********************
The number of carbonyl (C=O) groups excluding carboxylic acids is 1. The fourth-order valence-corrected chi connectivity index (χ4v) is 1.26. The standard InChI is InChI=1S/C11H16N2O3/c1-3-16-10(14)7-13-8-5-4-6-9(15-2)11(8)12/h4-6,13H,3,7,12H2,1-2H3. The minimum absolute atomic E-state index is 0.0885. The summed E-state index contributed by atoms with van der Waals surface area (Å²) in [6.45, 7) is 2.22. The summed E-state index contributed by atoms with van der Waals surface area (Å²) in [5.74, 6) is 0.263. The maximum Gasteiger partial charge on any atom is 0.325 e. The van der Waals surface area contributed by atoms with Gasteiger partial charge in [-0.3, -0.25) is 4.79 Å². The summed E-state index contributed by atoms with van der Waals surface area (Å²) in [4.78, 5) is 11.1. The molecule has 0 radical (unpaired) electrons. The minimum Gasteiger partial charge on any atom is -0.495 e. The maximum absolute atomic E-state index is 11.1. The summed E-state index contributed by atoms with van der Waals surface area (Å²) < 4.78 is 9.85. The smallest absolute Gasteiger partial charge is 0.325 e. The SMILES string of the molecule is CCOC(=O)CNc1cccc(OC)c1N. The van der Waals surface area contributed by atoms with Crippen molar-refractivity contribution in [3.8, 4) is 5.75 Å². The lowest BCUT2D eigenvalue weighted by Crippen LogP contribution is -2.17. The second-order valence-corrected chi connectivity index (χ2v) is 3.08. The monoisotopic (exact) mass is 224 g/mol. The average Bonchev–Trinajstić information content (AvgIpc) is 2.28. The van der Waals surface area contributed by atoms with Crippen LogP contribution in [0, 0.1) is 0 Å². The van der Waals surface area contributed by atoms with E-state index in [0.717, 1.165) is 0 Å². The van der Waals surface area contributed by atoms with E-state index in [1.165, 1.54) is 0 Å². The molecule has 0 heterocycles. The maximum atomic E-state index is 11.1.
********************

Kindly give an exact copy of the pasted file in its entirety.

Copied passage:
The number of carbonyl (C=O) groups excluding carboxylic acids is 1. The fourth-order valence-corrected chi connectivity index (χ4v) is 1.26. The standard InChI is InChI=1S/C11H16N2O3/c1-3-16-10(14)7-13-8-5-4-6-9(15-2)11(8)12/h4-6,13H,3,7,12H2,1-2H3. The minimum absolute atomic E-state index is 0.0885. The summed E-state index contributed by atoms with van der Waals surface area (Å²) in [6.45, 7) is 2.22. The summed E-state index contributed by atoms with van der Waals surface area (Å²) in [5.74, 6) is 0.263. The maximum Gasteiger partial charge on any atom is 0.325 e. The van der Waals surface area contributed by atoms with Gasteiger partial charge in [-0.3, -0.25) is 4.79 Å². The summed E-state index contributed by atoms with van der Waals surface area (Å²) in [4.78, 5) is 11.1. The molecule has 0 radical (unpaired) electrons. The minimum Gasteiger partial charge on any atom is -0.495 e. The maximum absolute atomic E-state index is 11.1. The summed E-state index contributed by atoms with van der Waals surface area (Å²) < 4.78 is 9.85. The smallest absolute Gasteiger partial charge is 0.325 e. The SMILES string of the molecule is CCOC(=O)CNc1cccc(OC)c1N. The van der Waals surface area contributed by atoms with Crippen molar-refractivity contribution in [3.8, 4) is 5.75 Å². The lowest BCUT2D eigenvalue weighted by Crippen LogP contribution is -2.17. The second-order valence-corrected chi connectivity index (χ2v) is 3.08. The monoisotopic (exact) mass is 224 g/mol. The average Bonchev–Trinajstić information content (AvgIpc) is 2.28. The van der Waals surface area contributed by atoms with Crippen LogP contribution in [0, 0.1) is 0 Å². The van der Waals surface area contributed by atoms with E-state index in [0.717, 1.165) is 0 Å². The van der Waals surface area contributed by atoms with E-state index in [1.165, 1.54) is 0 Å². The molecule has 0 heterocycles. The maximum atomic E-state index is 11.1.